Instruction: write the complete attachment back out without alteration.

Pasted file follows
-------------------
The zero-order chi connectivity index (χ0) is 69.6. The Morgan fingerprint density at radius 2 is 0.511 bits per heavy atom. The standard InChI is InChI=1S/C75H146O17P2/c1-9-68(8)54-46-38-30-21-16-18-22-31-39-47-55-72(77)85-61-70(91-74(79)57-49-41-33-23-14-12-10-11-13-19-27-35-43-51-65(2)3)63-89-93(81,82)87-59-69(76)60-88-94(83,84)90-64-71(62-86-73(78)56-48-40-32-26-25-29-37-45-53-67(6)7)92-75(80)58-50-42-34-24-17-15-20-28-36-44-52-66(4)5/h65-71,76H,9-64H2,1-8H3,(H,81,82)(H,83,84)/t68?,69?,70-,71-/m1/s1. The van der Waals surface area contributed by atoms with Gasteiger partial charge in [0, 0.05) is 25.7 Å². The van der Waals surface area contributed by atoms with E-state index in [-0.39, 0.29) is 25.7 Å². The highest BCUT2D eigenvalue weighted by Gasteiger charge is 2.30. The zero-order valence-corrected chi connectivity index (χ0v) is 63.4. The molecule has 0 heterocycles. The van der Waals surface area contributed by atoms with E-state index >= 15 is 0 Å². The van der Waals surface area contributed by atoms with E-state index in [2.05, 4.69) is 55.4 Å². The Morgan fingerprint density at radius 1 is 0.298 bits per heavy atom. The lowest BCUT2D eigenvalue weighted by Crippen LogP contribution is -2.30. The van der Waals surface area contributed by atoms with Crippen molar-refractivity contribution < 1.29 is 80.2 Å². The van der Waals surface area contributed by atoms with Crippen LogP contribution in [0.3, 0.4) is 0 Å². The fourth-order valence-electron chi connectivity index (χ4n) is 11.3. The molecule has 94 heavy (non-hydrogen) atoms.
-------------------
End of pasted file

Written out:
The zero-order chi connectivity index (χ0) is 69.6. The Morgan fingerprint density at radius 2 is 0.511 bits per heavy atom. The standard InChI is InChI=1S/C75H146O17P2/c1-9-68(8)54-46-38-30-21-16-18-22-31-39-47-55-72(77)85-61-70(91-74(79)57-49-41-33-23-14-12-10-11-13-19-27-35-43-51-65(2)3)63-89-93(81,82)87-59-69(76)60-88-94(83,84)90-64-71(62-86-73(78)56-48-40-32-26-25-29-37-45-53-67(6)7)92-75(80)58-50-42-34-24-17-15-20-28-36-44-52-66(4)5/h65-71,76H,9-64H2,1-8H3,(H,81,82)(H,83,84)/t68?,69?,70-,71-/m1/s1. The van der Waals surface area contributed by atoms with Gasteiger partial charge in [0, 0.05) is 25.7 Å². The van der Waals surface area contributed by atoms with E-state index in [-0.39, 0.29) is 25.7 Å². The highest BCUT2D eigenvalue weighted by Gasteiger charge is 2.30. The zero-order valence-corrected chi connectivity index (χ0v) is 63.4. The molecule has 0 heterocycles. The van der Waals surface area contributed by atoms with E-state index >= 15 is 0 Å². The van der Waals surface area contributed by atoms with E-state index in [2.05, 4.69) is 55.4 Å². The Morgan fingerprint density at radius 1 is 0.298 bits per heavy atom. The lowest BCUT2D eigenvalue weighted by Crippen LogP contribution is -2.30. The van der Waals surface area contributed by atoms with Crippen molar-refractivity contribution < 1.29 is 80.2 Å². The van der Waals surface area contributed by atoms with Crippen LogP contribution in [0.3, 0.4) is 0 Å². The fourth-order valence-electron chi connectivity index (χ4n) is 11.3. The molecule has 94 heavy (non-hydrogen) atoms.